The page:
Bletchley Park is open daily. You can book your ticket online or purchase a ticket when you arrive.
Bletchley Park is open daily with lots to see and do. Find all the information you need to plan a visit, from how to get here to the facilities we have on site and our accessibility information.
Your support is more crucial than ever and, if you feel able to donate, we would be so grateful for your contribution. Your support will help enable us to safeguard the site and Trust.
Discover how Bletchley Park was vital to Allied victory in WW2. A place of exceptional historical importance, Bletchley Park is also the birthplace of modern computing and has helped shape life as we know it today.
Families can expect an exciting, fun-filled full day out, exploring the collections with hands-on displays and interactives. With plenty of outdoor space and so many different areas around the park to explore, go on an adventure and uncover some surprising stories!
There is something for everyone to see & do, read on to find out more and plan your visit today.
We have a range of permanent and temporary exhibitions for you to enjoy, housed in our historic buildings, they piece togeher the stories of Bletchley Park.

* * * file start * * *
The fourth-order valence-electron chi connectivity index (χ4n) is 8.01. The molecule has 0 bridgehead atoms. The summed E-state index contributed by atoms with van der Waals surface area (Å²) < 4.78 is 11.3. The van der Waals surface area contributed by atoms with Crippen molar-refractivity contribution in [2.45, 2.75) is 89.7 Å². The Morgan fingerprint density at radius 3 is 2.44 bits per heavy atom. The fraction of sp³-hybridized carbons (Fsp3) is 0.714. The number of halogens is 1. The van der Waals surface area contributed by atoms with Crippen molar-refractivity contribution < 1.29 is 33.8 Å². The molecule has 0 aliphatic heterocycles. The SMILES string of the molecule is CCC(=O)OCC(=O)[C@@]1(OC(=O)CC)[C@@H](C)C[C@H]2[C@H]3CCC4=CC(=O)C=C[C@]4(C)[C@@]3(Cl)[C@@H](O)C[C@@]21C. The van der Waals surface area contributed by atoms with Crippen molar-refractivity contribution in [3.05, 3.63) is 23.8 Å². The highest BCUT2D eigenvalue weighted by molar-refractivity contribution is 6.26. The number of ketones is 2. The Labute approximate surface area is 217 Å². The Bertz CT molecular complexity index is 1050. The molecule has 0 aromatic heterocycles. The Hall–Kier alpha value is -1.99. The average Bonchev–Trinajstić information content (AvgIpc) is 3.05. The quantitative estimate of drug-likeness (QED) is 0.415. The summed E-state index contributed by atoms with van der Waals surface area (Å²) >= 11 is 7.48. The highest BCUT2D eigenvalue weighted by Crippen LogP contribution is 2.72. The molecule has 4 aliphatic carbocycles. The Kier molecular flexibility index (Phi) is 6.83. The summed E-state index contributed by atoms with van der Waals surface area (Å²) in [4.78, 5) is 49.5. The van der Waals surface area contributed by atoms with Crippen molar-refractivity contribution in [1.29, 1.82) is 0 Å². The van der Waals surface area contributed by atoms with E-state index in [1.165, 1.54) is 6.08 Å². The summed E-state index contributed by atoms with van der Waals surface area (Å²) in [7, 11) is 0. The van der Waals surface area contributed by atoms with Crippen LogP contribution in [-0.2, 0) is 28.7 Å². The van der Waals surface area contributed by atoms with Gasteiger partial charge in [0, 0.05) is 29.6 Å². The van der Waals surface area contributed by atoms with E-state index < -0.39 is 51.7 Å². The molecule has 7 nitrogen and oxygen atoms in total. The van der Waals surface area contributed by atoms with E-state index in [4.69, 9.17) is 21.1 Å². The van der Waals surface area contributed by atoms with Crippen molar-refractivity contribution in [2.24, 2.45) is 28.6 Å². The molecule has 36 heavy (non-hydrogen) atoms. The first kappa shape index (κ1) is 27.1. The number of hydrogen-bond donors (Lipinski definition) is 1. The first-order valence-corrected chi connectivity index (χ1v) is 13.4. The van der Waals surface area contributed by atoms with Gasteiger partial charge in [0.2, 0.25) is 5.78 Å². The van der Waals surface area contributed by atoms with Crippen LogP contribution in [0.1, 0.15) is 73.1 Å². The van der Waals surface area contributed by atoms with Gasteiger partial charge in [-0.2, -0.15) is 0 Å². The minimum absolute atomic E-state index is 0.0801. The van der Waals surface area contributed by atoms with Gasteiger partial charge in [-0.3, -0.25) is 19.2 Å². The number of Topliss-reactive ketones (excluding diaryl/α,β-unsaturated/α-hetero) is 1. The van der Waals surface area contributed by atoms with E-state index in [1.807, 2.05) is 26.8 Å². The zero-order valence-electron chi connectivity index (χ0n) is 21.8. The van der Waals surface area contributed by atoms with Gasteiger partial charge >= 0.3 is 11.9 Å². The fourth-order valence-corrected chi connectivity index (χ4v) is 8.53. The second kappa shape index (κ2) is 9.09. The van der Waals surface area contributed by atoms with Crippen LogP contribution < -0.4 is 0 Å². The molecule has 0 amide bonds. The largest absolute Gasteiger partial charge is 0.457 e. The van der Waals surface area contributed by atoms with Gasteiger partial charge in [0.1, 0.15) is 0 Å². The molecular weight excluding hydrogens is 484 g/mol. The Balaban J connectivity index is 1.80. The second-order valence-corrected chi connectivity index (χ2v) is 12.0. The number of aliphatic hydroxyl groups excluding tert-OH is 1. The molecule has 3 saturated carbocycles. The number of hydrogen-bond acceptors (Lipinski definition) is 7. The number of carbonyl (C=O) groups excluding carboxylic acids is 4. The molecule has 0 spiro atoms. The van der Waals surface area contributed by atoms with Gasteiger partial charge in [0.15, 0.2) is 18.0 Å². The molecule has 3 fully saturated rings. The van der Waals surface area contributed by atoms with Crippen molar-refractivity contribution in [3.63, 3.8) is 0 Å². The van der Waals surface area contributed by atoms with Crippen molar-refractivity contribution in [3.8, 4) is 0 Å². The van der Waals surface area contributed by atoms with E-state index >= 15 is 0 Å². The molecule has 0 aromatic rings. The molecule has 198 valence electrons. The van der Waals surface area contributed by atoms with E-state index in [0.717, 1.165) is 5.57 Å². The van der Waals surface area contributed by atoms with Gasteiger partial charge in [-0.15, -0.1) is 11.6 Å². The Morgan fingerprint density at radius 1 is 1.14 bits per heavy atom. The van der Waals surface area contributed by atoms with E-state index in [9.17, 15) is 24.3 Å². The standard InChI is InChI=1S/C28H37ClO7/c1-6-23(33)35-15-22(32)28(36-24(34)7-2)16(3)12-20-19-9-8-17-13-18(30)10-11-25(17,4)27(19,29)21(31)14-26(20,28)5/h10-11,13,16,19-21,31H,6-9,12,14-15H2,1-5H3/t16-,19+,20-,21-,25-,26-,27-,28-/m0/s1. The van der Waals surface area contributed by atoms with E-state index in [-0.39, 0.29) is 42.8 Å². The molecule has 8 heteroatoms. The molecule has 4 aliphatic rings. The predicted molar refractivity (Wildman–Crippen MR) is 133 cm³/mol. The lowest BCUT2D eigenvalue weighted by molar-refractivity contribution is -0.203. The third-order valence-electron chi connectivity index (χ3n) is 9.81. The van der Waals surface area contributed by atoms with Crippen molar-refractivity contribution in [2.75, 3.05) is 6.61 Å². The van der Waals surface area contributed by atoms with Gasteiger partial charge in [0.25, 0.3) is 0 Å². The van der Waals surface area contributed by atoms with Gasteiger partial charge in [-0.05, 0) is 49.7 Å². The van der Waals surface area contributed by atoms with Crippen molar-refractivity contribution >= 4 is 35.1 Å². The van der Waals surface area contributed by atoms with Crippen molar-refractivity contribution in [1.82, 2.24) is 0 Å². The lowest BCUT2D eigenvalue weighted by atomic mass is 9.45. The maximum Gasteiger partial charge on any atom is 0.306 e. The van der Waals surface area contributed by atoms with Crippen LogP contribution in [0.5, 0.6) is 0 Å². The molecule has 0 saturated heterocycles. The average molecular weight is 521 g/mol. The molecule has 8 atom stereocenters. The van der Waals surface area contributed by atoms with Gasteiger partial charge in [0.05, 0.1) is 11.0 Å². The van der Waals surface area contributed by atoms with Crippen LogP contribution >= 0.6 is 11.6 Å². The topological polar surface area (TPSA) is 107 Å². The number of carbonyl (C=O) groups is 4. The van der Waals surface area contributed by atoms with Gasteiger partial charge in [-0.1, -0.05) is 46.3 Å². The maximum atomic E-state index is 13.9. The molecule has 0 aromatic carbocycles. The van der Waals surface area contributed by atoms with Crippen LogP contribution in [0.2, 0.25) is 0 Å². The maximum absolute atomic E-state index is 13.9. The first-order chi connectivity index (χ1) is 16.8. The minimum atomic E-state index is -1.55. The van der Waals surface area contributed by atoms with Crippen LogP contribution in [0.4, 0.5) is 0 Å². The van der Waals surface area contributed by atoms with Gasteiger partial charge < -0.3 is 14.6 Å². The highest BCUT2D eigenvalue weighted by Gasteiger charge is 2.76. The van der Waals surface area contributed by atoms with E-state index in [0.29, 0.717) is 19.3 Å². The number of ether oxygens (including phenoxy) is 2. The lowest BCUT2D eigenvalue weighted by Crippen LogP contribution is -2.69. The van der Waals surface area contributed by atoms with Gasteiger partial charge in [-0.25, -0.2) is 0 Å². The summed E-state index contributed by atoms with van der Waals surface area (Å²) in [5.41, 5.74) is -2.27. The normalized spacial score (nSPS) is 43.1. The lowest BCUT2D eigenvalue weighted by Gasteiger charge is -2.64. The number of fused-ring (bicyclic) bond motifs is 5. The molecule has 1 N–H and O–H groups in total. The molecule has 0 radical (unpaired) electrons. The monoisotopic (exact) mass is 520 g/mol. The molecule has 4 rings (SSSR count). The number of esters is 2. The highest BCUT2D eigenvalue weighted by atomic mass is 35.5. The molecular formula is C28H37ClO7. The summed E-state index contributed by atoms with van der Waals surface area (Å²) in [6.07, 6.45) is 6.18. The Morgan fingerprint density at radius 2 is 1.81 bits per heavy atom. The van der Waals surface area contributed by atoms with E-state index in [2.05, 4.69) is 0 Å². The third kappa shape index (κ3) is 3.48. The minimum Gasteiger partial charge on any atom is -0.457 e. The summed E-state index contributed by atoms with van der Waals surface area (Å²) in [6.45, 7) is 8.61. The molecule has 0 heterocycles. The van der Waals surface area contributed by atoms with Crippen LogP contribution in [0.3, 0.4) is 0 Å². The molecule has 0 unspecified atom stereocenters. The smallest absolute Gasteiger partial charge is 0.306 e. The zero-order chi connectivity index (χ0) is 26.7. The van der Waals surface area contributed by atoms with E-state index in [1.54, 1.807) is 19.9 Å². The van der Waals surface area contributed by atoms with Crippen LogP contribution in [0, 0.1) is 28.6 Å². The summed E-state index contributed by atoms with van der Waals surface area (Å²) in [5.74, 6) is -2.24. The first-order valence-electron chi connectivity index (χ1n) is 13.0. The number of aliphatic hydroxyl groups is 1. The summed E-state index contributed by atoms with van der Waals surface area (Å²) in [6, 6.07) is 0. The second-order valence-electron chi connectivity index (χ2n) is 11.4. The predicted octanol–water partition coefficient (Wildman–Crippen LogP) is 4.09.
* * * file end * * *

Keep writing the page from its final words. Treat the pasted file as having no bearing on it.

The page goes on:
We have a range of events to enjoy at Bletchley Park throughout the year.
We have a delicious range of food and drink options for you to enjoy. Our Café in Hut 4 and Coffee shop in Block C are open daily.
Discover more about what you can find at Bletchley Park
Explore Bletchley Park’s stories, find out more about the history of the site, the people who worked here.
Join as a Friend or find out other ways you can support the work of Bletchley Park Trust
As a Friend, you can enjoy free unlimited year-round access to our heritage site and museum, plus a range of other benefits including exclusive events, previews and discounts.
Sponsor a brick in your name, in memory of a loved one or in the name of a Veteran to commemorate their wartime achievements.
Volunteers are vital to the running of Bletchley Park and an integral part in delivering an exceptional experience to thousands of our visitors each year. Come and join our team of valued volunteers where you’ll help make a real difference.
We offer award-winning learning sessions tailored to pupils of any age.
Start here to find out more information about Learning opportunities at Bletchley Park
Our very own bursary scheme, funded by kind donations from external organisations, charities and individuals, allows eligible schools to experience Bletchley Park’s Learning programme for free.
Book an onsite learning visit.
Essential information for your learning visit to Bletchley Park
Book a virtual learning session.
Book an outreach learning visit.
The Bletchley Park Roll of Honour lists all those believed to have worked in signals intelligence during World War Two, at Bletchley Park and other locations. Compiled from information in official sources, publications and provided by Veterans, friends and families.
The Bletchley Park Roll of Honour lists all those believed to have worked in signals intelligence during World War Two, at Bletchley Park and other locations.